US Congresswoman calls for end of ArriveCAN app

Stefanik listed reported app glitches, technology inaccessibility, and the creation of backlogs of travelers as reasons the technology is contributing to holding back tourism and commerce.

Roberto Wakerell-Cruz Montreal QC

US Congresswoman Elise Stefanik is calling on the Trudeau Liberals to ditch the controversial ArriveCAN app, which is currently required for those entering the country.

The Republican Congresswoman for New York's 21st District wrote a letter to Canada's ambassador to the US, Kirsten Hillman, saying that the app has been disruptive and harmful to tourism.

The Trudeau Liberals mandated the use of the ArriveCAN app in November 2020, requiring everyone who travels to Canada to provide their contact information, travel plans, and proof of vaccination through the app.

"The US and Canada’s unique partnership is critical to the success of the communities on both sides of our border and dependent on valuing and maximizing the people-to-people relationship," Stefanik wrote.

"We should be working to further develop our partnership, not inhibit its success with misguided burdens such as the Canadian government’s mandated use of the ArriveCAN app. Currently, the Canadian government requires mandatory use of the ArriveCAN app for anyone seeking to enter the country. This requirement disincentivizes travel, harms the flow of commerce, and burdens travelers with the submission of private health information."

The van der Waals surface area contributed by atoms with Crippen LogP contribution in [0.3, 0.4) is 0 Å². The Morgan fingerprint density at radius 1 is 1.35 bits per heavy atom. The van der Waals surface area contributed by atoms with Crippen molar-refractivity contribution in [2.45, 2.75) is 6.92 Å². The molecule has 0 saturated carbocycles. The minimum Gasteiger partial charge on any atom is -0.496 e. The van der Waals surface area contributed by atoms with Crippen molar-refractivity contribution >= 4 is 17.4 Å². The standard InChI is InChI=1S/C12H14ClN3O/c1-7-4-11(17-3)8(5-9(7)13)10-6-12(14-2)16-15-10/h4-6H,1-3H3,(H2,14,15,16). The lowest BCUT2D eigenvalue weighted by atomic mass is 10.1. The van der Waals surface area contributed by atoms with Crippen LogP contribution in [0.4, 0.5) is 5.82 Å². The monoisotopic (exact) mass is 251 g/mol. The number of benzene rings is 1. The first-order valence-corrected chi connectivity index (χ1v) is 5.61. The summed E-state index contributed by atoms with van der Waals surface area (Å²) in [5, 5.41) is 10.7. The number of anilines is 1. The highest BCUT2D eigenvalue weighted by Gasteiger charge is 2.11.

Stefanik listed reported app glitches, technology inaccessibility, and the creation of backlogs of travelers for reasons the technology is contributing to holding back tourism and commerce.

"Recently, the app also suffered a number of glitches, leading a number of people to erroneously quarantined upon entering Canada. Additionally, those crossing the border are often unfamiliar with the ArriveCAN app’s burdensome requirements and do not complete them until arrival at a Canadian port of entry," she wrote.

"This creates significant backlogs of travelers as they clear customs. As a result, travelers are choosing to stay home rather than face long wait times and frustrations caused by the ArriveCAN app. In light of these negative impacts on our border communities, a number of Canadian border mayors and Canadian Chambers of Commerce, as well as a growing number of Members of Parliament, are calling for the Canadian government to immediately suspend this requirement," Stefanik wrote.

On Monday, a coalition of border city Chambers of Commerce called on the federal government to nix the app and lift all remaining restrictions put in place to combat Covid.

The coalition currently consists of Chambers of Commerce from Vallee in New Brunswick, Amherstburg, Fort Frances, Windsor-Essex Regional, Greater Kingston, Sarnia Lambton, and Greater Niagara in Ontario, and Crystal City & District in Manitoba.

The federal government, rather than announcing an end date for the app, has stated that it will exist in some form or another for the foreseeable future.


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